Financial support from your university

This page is about bursaries, scholarships and other financial support available from universities and colleges. For information about loans from the Government go to

Please note that OFFA only regulates financial support for English undergraduates (and some postgraduates) at English universities and colleges. We do not give out bursaries. They are awarded by individual universities and colleges.

What is available?

Nearly all universities and colleges offer bursaries and scholarships – extra money to help you with the cost of going to university/college. Bursaries and scholarships are paid annually by individual universities and colleges and you can get them on top of any student loans and grants you claim. You don’t have to pay them back.

Most bursaries and scholarships are 100 per cent cash but some universities and colleges offer part of their bursary in the form of a discounted service, for example, discounted accommodation or entrance to sports facilities. Some universities offer a card loaded with ‘virtual cash’ that you can spend on books, stationery, printing, art materials, IT products, field trips, and, in some cases, nursery and accommodation costs.

Many universities and colleges also offer fee waivers, so reducing the loan you will have to pay back when you graduate and are earning more than a certain level. However, you should be aware that, depending on how much you earn, you may never need to repay your loan in full, so fee waivers may not necessarily benefit you. The  Money Saving expert website explains all this in detail, if you want to know more.

How much will I get?

This depends on your university or college, your family/household income and (sometimes) who you are and what you’re doing – for example, a university might have special funds available for students who’ve been in foster care, or fee waivers for people studying a particular subject. Each university or college decides on its own criteria for financial support and the amounts they give vary widely, so it’s not possible to give even a ballpark figure.

It’s always worth claiming a bursary, even if you’re only eligible for a small amount each year. It’s free money! 

How can I find out what different universities/colleges are offering?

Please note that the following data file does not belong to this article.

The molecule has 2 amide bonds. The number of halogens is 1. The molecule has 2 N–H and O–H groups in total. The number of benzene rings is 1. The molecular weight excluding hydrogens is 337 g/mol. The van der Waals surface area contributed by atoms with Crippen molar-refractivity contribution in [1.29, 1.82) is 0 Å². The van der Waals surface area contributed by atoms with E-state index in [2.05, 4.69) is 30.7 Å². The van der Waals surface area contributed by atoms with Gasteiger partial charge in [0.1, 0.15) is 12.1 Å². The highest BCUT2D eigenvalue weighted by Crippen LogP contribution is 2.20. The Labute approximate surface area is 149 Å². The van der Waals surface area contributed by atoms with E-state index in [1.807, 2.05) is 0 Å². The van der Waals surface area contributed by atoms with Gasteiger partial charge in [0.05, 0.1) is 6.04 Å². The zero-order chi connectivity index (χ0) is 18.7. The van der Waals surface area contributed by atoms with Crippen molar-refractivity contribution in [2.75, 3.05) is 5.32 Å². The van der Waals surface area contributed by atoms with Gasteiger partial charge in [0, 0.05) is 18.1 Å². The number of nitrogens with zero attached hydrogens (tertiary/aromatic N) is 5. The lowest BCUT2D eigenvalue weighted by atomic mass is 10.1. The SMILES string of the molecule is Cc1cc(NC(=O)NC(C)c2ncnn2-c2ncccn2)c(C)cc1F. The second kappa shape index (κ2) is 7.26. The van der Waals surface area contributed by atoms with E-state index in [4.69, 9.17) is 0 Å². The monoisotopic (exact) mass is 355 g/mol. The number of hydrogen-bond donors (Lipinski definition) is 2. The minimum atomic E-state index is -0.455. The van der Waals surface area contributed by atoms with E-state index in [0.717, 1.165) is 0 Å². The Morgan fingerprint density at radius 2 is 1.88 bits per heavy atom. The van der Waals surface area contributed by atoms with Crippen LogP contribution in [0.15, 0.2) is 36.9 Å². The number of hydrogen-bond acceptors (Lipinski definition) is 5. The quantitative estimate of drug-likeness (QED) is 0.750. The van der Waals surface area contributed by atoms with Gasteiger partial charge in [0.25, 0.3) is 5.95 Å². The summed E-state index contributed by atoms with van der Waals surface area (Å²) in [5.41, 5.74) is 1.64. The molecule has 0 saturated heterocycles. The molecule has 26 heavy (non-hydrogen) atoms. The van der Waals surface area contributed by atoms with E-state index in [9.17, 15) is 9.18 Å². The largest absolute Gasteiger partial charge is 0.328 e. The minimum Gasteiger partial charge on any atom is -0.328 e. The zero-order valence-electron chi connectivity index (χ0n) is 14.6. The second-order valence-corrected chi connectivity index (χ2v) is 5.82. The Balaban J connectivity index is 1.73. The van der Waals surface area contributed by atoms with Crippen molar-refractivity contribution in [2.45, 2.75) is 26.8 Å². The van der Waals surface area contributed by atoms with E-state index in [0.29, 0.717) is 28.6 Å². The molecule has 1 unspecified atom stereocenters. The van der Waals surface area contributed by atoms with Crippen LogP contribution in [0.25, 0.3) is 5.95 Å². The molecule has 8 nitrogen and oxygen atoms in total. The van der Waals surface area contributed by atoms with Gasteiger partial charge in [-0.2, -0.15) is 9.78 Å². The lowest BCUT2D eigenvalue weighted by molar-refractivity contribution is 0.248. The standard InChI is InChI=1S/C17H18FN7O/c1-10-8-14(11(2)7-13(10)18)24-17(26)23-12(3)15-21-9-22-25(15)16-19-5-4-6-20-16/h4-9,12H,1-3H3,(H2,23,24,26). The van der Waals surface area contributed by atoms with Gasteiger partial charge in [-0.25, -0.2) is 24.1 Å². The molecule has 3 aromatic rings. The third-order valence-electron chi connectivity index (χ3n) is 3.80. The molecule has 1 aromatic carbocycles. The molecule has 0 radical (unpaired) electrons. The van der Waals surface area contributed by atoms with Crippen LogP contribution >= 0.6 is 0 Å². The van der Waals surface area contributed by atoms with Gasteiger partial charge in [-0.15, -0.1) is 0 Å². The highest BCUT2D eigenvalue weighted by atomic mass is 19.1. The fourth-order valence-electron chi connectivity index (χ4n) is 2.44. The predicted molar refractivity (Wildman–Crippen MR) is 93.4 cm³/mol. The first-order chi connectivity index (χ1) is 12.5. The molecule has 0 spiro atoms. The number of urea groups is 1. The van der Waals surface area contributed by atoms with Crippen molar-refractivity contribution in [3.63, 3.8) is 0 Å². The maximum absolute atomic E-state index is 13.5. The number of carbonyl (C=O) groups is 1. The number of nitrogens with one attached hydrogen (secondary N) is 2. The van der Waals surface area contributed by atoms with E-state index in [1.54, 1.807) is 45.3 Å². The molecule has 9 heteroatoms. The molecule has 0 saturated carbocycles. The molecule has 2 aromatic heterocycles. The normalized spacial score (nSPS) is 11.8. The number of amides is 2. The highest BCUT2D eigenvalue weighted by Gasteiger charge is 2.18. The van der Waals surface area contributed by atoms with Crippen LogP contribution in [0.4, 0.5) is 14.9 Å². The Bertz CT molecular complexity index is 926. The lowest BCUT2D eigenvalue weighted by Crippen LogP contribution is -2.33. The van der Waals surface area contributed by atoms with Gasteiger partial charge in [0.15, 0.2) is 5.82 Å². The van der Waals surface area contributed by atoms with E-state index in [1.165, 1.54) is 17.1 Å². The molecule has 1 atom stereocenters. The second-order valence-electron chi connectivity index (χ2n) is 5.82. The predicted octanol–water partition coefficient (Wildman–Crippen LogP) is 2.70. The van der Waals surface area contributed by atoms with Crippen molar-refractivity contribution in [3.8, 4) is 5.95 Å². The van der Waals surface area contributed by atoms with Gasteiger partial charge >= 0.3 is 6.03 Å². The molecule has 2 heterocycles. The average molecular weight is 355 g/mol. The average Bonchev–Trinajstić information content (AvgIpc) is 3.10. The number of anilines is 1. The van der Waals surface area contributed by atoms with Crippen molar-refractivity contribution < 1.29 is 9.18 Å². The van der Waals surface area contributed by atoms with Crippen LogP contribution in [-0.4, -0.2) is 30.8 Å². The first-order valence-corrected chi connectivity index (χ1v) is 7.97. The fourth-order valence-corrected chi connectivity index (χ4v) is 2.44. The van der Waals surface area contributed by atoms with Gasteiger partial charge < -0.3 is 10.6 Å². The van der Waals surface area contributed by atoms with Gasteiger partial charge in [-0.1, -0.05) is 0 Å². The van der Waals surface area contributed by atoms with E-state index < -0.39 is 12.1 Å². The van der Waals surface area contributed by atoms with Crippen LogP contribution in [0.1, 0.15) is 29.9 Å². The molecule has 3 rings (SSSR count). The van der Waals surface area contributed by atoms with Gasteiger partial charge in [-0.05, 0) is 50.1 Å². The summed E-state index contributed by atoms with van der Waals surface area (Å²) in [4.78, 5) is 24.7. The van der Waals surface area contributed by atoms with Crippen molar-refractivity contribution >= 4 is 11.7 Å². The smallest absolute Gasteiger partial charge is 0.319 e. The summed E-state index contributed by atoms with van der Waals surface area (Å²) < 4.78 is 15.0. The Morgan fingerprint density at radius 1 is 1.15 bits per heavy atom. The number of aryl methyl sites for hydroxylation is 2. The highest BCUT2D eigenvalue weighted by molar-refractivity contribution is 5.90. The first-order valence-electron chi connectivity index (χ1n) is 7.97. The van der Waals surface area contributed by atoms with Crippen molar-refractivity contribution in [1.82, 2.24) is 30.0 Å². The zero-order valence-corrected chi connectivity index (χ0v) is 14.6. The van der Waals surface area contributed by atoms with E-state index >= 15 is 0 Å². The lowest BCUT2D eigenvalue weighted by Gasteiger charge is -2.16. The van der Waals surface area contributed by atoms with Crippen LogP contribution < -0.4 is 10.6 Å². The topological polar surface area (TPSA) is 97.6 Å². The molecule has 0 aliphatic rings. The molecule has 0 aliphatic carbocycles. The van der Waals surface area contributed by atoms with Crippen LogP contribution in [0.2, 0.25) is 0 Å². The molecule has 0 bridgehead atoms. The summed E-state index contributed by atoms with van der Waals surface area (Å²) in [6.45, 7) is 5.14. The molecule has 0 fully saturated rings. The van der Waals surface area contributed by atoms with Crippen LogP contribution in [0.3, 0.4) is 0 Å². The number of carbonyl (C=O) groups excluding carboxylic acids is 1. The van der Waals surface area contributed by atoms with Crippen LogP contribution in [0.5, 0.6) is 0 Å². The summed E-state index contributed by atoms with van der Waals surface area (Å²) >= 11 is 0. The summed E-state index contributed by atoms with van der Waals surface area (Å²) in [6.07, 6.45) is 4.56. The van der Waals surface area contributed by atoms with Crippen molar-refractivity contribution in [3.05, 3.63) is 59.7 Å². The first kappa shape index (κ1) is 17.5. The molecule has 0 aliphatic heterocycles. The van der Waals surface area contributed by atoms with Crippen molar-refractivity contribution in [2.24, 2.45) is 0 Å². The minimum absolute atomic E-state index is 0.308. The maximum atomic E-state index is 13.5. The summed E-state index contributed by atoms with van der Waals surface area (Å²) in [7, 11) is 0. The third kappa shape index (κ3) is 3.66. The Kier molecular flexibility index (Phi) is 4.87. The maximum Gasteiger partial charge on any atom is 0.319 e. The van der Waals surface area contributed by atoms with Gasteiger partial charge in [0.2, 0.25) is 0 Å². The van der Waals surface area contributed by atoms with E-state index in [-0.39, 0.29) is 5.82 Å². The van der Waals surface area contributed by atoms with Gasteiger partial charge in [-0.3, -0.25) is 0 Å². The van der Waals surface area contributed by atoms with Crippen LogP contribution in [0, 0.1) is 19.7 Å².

A good place to start is the Student Finance England Student Finance Calculator.

You’ll also find bursary and scholarship information on university and college websites, usually on a page called ‘Fees and Funding’ , ‘Student Finance’  or something similar.

The Which? University website has a lot of useful information about how to find and get funding from universities and colleges.

How do I claim a bursary?

In most cases, all you need to do is make sure you agree to share your personal and financial information with your university or college when you fill in your Student Finance Application Form for Government loans. The Student Loans Company will then tell your university or college your bank details and your bursary will arrive in your bank account.  

Beware: there’s a box on the form under the Student’s Declaration or Parents’ Declaration which you can tick if you don’t want to share your personal details. If you or your parents tick this box, you won’t get your bursary. If you’ve ticked it and you want to change that, call the Student Finance office for your country (click here for a list of contact details).

Some universities and colleges handle their own bursary payments. They will let you know what the process is for claiming a bursary. Often, this will simply be a case of giving them your bank details and a copy of your Student Support Notification (showing the loans and grants you’ll receive from Student Finance England) when you register.

When will my bursary be paid?

Individual universities and colleges choose when to make their bursary payments. Some will pay you a lump sum in your first term while others stagger their payments.

If you haven’t received a bursary and you think you are eligible, contact the student finance office at your university or college. You’ll find contact details on its website.

Do I need to reapply for my bursary each year?

Yes. So make sure you (and your parents if appropriate) continue to consent to share your financial information with your university/college when you fill in your Student Finance Application Form each year.

Want to know something else?

If you haven’t found the answers to your questions here, they might be on our Frequently asked questions page or in our glossary.